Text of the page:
Le Fre wrote:which feature do you think testng do not encourage good unit test?
Actually the main advantage I see in testng as for now is to be able to prepare database settings in a super class in a non-static @beforeclass annotated method and still be able to hack this preparation in the subclass.
Jeanne Boyarsky wrote:TestNG shines in the complex tests with dependencies arena. A situation I don't want to find myself in.
Cedric Beust wrote:Besides, when you embark on picking a testing framework, it's very likely that you will be using it to do both unit *and* functional testing. For the latter, dependencies can be useful, especially if you're using Selenium or doing some web testing. Check out the Selenium forums to understand how people use TestNG's dependencies to simplify their tests.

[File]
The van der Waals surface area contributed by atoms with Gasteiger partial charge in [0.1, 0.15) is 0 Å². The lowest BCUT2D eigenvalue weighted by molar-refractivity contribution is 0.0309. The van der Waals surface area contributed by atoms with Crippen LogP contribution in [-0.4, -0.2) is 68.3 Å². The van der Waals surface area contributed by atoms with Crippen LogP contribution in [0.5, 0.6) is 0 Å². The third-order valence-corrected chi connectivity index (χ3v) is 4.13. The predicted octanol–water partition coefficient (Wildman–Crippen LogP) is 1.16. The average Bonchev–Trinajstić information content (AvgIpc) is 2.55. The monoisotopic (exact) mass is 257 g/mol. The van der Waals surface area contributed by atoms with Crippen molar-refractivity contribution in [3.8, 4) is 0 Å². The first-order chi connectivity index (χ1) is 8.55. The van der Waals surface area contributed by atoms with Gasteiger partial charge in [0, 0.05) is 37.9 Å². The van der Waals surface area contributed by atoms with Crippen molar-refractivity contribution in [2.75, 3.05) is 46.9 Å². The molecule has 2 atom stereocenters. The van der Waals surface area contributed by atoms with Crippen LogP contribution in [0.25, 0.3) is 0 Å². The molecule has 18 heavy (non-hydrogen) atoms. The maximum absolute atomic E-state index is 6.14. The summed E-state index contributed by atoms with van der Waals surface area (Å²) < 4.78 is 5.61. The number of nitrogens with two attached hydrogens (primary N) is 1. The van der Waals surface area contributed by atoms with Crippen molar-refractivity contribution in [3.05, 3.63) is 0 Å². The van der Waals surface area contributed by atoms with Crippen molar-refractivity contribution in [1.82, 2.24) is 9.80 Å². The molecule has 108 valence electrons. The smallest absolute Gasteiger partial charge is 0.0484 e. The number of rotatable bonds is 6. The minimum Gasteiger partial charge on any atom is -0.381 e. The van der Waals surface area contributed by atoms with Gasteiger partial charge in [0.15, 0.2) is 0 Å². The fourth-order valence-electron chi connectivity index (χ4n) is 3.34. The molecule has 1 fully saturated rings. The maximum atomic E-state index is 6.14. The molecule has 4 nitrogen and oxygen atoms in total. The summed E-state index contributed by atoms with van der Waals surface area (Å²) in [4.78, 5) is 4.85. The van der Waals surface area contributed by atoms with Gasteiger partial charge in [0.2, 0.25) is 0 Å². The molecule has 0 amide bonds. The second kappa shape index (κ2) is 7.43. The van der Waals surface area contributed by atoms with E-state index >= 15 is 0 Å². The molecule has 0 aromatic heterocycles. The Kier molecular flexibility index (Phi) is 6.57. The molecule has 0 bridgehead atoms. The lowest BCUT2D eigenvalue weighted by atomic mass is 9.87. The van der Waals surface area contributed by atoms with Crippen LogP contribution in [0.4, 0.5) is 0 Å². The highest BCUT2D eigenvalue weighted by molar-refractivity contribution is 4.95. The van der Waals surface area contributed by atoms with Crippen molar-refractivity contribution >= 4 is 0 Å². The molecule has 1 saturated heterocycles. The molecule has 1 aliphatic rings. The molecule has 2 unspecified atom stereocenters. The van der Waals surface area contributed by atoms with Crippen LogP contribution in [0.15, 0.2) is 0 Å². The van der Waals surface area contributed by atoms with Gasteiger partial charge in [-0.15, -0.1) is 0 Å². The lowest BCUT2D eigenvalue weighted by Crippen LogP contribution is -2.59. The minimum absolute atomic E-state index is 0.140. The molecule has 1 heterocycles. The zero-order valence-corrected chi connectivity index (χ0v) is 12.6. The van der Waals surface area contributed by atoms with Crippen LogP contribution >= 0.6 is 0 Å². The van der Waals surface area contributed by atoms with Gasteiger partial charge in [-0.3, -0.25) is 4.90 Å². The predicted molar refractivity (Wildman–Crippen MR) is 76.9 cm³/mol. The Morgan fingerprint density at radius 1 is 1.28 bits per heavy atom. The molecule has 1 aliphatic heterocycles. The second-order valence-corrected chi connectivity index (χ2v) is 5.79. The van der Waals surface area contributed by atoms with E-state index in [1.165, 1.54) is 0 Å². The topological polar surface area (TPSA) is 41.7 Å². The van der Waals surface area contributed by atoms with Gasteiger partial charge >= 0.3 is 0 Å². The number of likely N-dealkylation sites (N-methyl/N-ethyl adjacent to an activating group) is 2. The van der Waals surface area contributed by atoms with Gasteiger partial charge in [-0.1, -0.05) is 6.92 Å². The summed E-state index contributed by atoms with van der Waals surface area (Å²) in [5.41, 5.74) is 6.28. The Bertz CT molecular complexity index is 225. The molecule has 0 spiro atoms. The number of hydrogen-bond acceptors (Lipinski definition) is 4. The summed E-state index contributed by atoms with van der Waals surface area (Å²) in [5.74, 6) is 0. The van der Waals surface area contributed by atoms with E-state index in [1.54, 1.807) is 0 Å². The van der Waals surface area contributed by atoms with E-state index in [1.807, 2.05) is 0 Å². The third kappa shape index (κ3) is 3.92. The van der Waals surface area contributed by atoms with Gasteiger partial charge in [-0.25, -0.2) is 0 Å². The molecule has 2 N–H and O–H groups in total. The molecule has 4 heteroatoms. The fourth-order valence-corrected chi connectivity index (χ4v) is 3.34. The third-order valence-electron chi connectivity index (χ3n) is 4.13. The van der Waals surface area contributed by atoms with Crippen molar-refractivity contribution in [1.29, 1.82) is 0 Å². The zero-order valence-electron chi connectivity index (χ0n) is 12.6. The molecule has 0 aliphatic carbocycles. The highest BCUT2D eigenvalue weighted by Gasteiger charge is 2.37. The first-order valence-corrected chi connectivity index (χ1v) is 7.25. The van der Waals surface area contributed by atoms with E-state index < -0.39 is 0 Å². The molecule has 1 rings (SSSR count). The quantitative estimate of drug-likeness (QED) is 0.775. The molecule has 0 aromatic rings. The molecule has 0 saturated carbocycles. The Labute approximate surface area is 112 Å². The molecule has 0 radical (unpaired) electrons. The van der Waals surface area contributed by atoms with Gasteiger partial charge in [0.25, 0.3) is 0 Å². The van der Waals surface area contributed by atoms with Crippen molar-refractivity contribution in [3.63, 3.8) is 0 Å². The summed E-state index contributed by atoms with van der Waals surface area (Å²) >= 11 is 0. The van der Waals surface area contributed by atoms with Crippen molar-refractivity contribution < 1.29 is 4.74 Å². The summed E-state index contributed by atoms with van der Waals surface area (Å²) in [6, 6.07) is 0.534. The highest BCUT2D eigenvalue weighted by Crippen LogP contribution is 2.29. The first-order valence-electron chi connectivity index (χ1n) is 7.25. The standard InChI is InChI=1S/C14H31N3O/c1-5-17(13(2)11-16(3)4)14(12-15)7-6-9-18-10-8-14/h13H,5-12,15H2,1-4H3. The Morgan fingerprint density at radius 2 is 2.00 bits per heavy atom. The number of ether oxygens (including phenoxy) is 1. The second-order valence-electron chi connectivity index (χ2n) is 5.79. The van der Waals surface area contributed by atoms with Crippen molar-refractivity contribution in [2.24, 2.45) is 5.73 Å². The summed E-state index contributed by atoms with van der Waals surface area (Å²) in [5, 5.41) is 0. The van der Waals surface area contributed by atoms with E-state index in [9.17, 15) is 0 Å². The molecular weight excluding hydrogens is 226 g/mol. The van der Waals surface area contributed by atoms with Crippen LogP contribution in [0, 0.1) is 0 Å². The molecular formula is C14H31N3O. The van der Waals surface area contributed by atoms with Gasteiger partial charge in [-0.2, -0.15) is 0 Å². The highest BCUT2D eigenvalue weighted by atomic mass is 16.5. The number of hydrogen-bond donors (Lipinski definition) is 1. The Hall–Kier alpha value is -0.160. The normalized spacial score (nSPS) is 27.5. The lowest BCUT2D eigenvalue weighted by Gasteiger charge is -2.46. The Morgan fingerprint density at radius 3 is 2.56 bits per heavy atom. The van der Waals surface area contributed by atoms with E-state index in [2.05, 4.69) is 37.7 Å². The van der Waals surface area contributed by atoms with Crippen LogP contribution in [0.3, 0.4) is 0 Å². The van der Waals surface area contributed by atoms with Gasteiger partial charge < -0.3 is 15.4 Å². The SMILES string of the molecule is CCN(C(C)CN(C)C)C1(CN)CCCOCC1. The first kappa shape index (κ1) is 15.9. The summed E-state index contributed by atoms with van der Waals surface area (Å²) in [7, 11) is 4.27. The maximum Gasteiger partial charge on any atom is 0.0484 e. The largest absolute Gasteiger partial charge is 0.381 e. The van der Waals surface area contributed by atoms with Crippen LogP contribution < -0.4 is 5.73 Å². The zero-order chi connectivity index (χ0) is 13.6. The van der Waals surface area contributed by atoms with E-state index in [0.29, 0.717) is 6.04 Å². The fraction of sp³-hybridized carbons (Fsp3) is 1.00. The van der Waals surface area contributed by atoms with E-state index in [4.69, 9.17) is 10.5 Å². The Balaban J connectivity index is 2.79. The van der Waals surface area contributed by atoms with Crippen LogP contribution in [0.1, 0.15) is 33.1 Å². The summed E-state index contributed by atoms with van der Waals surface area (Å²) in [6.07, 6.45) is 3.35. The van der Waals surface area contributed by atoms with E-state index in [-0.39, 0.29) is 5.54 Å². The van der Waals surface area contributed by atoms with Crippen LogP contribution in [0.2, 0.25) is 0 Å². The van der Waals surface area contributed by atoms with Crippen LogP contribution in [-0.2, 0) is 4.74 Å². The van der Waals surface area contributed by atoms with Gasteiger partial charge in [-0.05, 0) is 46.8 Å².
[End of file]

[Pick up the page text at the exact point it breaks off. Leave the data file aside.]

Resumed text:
Cedric Beust wrote:Just because this feature exists doesn't mean you have to use it.
Cedric Beust wrote:Besides, when you embark on picking a testing framework, it's very likely that you will be using it to do both unit *and* functional testing.
Cedric Beust wrote:As for your 3), it does sound like a hack to me. You created a workaround for the fact that JUnit doesn't support @BeforeSuite and @AfterSuite. It doesn't scream "great design" to me :-)